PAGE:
I had the luck of having a very well-written IPP.  My first case manager in California had written an IPP on which I was unrecognizable to anyone who knew me, and she had literally made things up and deliberately left things off.  I had signed something saying I had been at the meeting, and she claimed that my signature meant I agreed to everything on the IPP.  When I objected, she claimed she wouldn’t be my case manager anymore and I was on my own.  (There is a way to be self-managed in California, but it turned out she was lying to me for over a year and someone was listed as my case manager, either her or someone else I never met.)  She told me if I didn’t like it, write it myself.  I was completely incapable of writing my own IPP.  I couldn’t even tell anyone what needed to be on it without being asked the precise right questions and having a great deal of difficulty answering them.

So I ended up contacting a disability rights activist from out of state who had worked in the DD system and written many IPP-like documents in his time.  He painstakingly asked me questions over AOL Instant Messenger for weeks and put together an accurate IPP, which then got put in my file as my official IPP, and I didn’t have IPP trouble from there on out.  It got modified over the years with time by different case managers but the basics stayed the same.  I’m very grateful to that person.

So when I moved to Vermont, my first case manager was as incompetent as my first case manager in California.  And part of my IPP involved a section on how to communicate with me in ways that were cognitively accessible to me.  I have problems with understanding language, and understanding certain concepts.  I often need things explained to me or rephrased.  At minimum.  He was asking me to do important things, that I couldn’t understand because he used jargon I was unfamiliar with.  When I asked him to explain, he either wouldn’t explain or would send over the same stack of papers I couldn’t read.  This kept happening, and the more it happened the more he’d insist I agree to do something I didn’t understand what I was agreeing to.  And I wouldn’t agree without understanding, and he started failing to communicate with me at all except to demand I agree to this thing.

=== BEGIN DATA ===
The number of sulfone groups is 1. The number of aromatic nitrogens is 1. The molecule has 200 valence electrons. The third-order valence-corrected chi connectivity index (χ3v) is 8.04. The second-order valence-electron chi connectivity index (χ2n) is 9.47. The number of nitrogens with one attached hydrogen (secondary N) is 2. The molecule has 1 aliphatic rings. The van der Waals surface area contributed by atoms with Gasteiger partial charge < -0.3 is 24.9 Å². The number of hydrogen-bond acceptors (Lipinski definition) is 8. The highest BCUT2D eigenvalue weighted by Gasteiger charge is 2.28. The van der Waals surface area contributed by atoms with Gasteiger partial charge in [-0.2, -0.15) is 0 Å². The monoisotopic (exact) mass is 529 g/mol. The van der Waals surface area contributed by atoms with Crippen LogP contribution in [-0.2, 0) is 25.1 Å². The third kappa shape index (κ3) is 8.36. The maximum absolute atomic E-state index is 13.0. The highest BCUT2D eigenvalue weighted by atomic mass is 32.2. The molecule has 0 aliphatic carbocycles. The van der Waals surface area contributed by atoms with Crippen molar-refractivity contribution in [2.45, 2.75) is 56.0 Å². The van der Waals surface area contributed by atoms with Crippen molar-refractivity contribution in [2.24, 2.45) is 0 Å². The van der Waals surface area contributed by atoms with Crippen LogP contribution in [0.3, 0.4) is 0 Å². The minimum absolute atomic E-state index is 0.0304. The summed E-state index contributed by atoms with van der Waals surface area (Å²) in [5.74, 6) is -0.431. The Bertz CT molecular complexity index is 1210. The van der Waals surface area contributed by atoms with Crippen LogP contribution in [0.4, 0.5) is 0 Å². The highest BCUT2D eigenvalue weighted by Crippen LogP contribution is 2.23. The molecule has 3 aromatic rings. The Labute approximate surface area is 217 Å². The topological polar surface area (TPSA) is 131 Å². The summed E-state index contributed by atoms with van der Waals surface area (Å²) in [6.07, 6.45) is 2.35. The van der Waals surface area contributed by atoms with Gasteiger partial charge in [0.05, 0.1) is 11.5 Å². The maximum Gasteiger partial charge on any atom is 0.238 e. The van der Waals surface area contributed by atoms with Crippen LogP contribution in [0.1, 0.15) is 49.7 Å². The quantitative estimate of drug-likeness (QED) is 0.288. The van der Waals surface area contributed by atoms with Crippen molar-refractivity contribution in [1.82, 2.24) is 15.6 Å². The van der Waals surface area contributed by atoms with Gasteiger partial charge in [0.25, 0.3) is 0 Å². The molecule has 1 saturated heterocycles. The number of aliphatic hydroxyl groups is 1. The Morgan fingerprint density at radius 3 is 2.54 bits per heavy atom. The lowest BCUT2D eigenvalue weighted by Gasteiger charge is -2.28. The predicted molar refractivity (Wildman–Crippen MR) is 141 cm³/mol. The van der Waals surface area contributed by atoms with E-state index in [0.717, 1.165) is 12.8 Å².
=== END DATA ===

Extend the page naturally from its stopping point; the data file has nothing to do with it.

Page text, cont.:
There were other, worse things going on too, but I want to focus on the IPP.

So my IPP contained an entire section on how to effectively communicate with me.  I and my DPA both told him a zillion times to comply with this section of the IPP.  They wouldn’t.   (We were also asking that they stop sending two staff people who were incompetent to the point of dangerous med errors.  And one was crossing lines in terms of religious proselytizing and forcing me to use my own resources to promote his religion..   They kept sending them to my apartment no matter what I said, and if I turned them away I was being charted as “refusing all services” even though there were dozens of staff available to choose from who were able, willing, and even eager to work with me.  I was told nobody liked me and I had to take what I could get.  So there were other issues happening that we were fighting them over.)

But one day I got a letter in the mail saying that because of what they’d read in the IPP, they were recommending that I go to residential care for my safety and the safety of staff.  The only way I could avoid residential care is if I provided detailed documentation from my California psychiatrist and the Regional Center system of my behavior plan.  I didn’t have a behavior plan in California, so there were no documents to produce.  It turns out they’d found reference in my IPP to past aggressive behavior, and suddenly following my IPP became all-important if it meant shunting me into residential care to get rid of me.

Following the part of my IPP about communication accessibility, of course, never became a priority.

That’s an example of finding the rules they want to follow and then following them to the letter.  And doing so entirely as retaliation for asking them to follow some other rule they have no intention of following.  And then they can say, “Well you asked us to follow the rules, that’s what we’re doing!”  It’s usually in retaliation for making demands.  And since it’s within the letter of the law if not the spirit, it can be used to withhold services (including as retaliation) without appearing to break any rules.